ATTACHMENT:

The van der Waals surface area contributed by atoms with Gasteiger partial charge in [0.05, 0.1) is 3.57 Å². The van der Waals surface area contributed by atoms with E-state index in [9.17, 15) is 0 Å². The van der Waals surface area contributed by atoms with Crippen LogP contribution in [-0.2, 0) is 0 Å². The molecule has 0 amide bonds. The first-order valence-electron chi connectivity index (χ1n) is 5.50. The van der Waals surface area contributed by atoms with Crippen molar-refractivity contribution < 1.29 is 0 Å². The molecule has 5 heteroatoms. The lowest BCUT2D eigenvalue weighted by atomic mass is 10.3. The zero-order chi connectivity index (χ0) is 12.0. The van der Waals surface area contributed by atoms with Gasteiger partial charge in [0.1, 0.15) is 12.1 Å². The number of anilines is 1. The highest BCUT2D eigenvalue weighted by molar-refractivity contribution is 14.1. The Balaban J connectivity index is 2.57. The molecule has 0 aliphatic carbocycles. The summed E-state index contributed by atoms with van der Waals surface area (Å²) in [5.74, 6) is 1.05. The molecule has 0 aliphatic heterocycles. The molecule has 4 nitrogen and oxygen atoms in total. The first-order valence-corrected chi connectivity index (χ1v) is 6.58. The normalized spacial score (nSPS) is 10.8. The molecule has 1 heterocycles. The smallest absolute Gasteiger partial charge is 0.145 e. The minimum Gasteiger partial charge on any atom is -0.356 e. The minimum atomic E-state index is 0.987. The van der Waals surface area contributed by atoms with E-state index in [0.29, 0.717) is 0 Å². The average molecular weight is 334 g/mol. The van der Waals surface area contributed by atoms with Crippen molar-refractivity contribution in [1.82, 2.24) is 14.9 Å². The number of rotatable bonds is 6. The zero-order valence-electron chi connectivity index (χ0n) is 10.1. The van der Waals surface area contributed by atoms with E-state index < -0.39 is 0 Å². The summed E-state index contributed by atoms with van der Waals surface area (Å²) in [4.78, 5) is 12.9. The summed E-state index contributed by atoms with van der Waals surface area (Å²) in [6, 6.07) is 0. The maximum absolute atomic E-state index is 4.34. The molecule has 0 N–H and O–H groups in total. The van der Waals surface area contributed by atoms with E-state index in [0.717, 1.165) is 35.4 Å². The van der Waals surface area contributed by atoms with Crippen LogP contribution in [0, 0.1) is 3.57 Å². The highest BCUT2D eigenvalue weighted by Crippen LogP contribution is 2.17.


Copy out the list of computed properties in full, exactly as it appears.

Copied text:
The van der Waals surface area contributed by atoms with Gasteiger partial charge in [0.05, 0.1) is 3.57 Å². The van der Waals surface area contributed by atoms with E-state index in [9.17, 15) is 0 Å². The van der Waals surface area contributed by atoms with Crippen LogP contribution in [-0.2, 0) is 0 Å². The molecule has 0 amide bonds. The first-order valence-electron chi connectivity index (χ1n) is 5.50. The van der Waals surface area contributed by atoms with Crippen molar-refractivity contribution < 1.29 is 0 Å². The molecule has 5 heteroatoms. The lowest BCUT2D eigenvalue weighted by atomic mass is 10.3. The zero-order chi connectivity index (χ0) is 12.0. The van der Waals surface area contributed by atoms with Gasteiger partial charge in [0.1, 0.15) is 12.1 Å². The number of anilines is 1. The highest BCUT2D eigenvalue weighted by molar-refractivity contribution is 14.1. The Balaban J connectivity index is 2.57. The molecule has 0 aliphatic carbocycles. The summed E-state index contributed by atoms with van der Waals surface area (Å²) in [5.74, 6) is 1.05. The molecule has 0 aliphatic heterocycles. The molecule has 4 nitrogen and oxygen atoms in total. The first-order valence-corrected chi connectivity index (χ1v) is 6.58. The normalized spacial score (nSPS) is 10.8. The molecule has 1 heterocycles. The smallest absolute Gasteiger partial charge is 0.145 e. The minimum Gasteiger partial charge on any atom is -0.356 e. The minimum atomic E-state index is 0.987. The van der Waals surface area contributed by atoms with E-state index in [0.29, 0.717) is 0 Å². The average molecular weight is 334 g/mol. The van der Waals surface area contributed by atoms with Crippen molar-refractivity contribution in [1.82, 2.24) is 14.9 Å². The number of rotatable bonds is 6. The zero-order valence-electron chi connectivity index (χ0n) is 10.1. The van der Waals surface area contributed by atoms with E-state index < -0.39 is 0 Å². The summed E-state index contributed by atoms with van der Waals surface area (Å²) in [4.78, 5) is 12.9. The summed E-state index contributed by atoms with van der Waals surface area (Å²) in [6, 6.07) is 0. The maximum absolute atomic E-state index is 4.34. The molecule has 0 N–H and O–H groups in total. The van der Waals surface area contributed by atoms with E-state index in [0.717, 1.165) is 35.4 Å². The van der Waals surface area contributed by atoms with Crippen LogP contribution in [0, 0.1) is 3.57 Å². The highest BCUT2D eigenvalue weighted by Crippen LogP contribution is 2.17.